Many of you have asked me what I think of the recent Chick-fil-A controversy. I usually stay away from whatever is trending and buzzing. I’m a shepherd and a Bible teacher rather than a trender and a buzzer. Since you asked, here is my perspective on the Christian and political involvement in light of the recent history of the American church:
Books and sermons on a Christian’s relationship to government often fail to distinguish between political power and cultural influence. The primary passages on this subject (Matt. 5:13–16, Rom.13:1–7, 1 Tim. 2:1–4, 1 Peter 2:13–16) clearly teach us that our role is to use whatever position we have to influence society toward righteousness as we submit to governmental authority.
Biblically, influence and power are not the same. The influence is ours, but the power is God’s. Historically, when Christians confuse the two, we lose both.
Confusing influence and power diverts our energies from the only true hope for any society: the transforming power of new life in Christ. The Bible says we’re new creations in Christ (2 Cor. 5:17), endowed with power from on high (Acts 1:8) to live a life distinguished by God’s presence in us (John 14:20).
Where we choose to invest our time and resources depends largely on where we think the solution is. As more and more of us decided that the solution was in political power, it changed our priorities.
We know Christ commands us to influence our culture. And we know that one of the primary ways we do this as Americans is by voting. But, these are the questions that bother me most when I think of all the time and energy Christians have poured into the pursuit of political power in the decades since I first trusted in Christ:
- America hasn’t become more righteous; it’s become more decadent. What would have happened if we had devoted more effort to equipping Christians to get out and tell others about Christ and less to equipping people to get out the vote?
- Families aren’t getting healthier; they’re falling apart. How do you think the families of our country would be different if we had been more passionate about transforming families in the way Christ values—through the hard work of disciple-making in the context of authentic spiritual communities and less obsessive about entrenching the family-value message in Washington DC, or boycotting certain businesses, or eating at a particular restaurant?
- The church doesn’t have more impact; its influence is almost negligible. What if Christians had spent more time studying their Bibles and praying for their neighborhoods, communities, states, and nation, and less time glued to conservative talk radio and cable news while worrying about exit polls and economic trends?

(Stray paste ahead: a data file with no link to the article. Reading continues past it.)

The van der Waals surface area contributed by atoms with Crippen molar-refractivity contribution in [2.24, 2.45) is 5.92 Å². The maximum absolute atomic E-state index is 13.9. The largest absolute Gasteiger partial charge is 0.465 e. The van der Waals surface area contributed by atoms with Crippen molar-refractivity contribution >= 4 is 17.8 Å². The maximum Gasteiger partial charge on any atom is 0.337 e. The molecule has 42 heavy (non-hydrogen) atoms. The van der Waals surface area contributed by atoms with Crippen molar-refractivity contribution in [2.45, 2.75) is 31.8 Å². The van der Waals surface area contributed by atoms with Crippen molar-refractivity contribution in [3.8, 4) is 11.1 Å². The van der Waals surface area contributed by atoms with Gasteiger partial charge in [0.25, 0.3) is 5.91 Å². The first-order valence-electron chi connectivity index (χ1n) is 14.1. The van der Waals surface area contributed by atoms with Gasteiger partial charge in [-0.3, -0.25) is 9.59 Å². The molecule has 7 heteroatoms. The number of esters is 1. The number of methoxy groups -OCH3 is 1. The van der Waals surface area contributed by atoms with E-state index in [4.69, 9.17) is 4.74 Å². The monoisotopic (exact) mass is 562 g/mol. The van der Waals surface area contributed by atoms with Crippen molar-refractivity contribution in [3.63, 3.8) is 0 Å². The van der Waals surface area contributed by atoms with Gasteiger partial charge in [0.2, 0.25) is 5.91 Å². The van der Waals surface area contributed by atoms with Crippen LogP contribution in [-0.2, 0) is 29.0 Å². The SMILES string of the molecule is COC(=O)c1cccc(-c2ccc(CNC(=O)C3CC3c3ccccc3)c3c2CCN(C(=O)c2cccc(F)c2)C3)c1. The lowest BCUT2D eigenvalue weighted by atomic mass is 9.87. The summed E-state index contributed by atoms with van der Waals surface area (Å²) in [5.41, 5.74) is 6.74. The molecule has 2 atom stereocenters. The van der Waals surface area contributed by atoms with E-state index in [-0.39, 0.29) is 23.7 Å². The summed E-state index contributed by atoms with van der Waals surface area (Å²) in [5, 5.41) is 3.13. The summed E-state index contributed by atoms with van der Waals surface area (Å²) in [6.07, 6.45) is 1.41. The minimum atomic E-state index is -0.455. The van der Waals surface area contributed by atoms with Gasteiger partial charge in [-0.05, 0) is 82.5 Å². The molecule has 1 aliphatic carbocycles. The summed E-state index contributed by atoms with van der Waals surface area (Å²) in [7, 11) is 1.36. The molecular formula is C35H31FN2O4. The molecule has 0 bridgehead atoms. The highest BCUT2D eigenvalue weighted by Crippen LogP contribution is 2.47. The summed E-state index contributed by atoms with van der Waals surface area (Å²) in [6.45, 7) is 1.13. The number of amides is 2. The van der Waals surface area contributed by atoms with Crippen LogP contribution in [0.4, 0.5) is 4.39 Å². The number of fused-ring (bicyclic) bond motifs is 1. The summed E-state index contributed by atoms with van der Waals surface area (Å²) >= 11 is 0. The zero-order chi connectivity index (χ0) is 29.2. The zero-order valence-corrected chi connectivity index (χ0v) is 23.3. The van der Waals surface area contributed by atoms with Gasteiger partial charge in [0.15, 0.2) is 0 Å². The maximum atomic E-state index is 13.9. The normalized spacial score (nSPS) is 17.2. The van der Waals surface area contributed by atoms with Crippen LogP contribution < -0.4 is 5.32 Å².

Confusing influence and power also deflects our focus from the final destination of human beings—either with Jesus forever in heaven or estranged from God forever in hell. The Bible says we’re ambassadors of Christ (2 Cor. 5:20) representing Him as strangers and pilgrims (Heb. 11:13). Our earthly citizenship is only temporary because we’re citizens of a better, heavenly country (Heb. 11:16). Our true identity is in Christ and our true citizenship is in heaven (Phil. 3:20).
We said we were standing for righteousness. And we made our stand through our vote. But these are some more questions that bother me when I think of the way Christians have viewed their world through the political prism since the Jesus Movement revival:
- What happens when the judges have all been appointed and the lawsuits have ended? Only faith in Christ can change a life on the inside.
- When the schools have all been reoriented and the curricula have been sensitized to God’s eternal truth, what then? Classrooms will still be full of rebellious hearts. Only God’s Spirit can internalize the Word of God.
- What happens when the wars have been fought, the soldiers have come home, and the suffering is over? Jesus Himself told us that peace couldn’t last. Only in His kingdom will the world know lasting peace.
- When the votes have all been counted and even if our side wins, what then? Each and every man and woman, boy and girl who has lived in the most righteous nation in history yet has not heard and believed the gospel of Jesus Christ will, when they die, slip into the darkness of a godless eternity.
I agree with C. S. Lewis who said, “A sick society must think about politics, as a sick man must think about his digestion.” And I agree with Christian leaders who tell Christians to think about politics in our sick society.
I just think we’ve been thinking about politics too much. It’s time to think a little less about our power to make a difference in this world and a lot more about our influence to make a difference in the world to come.
While our confusion with influence and power dissipated our energy and focus, it also distilled our message. But not in a good way.
Tomorrow I’ll write about our political messages from the perspective of those listening who do not yet belong to Christ.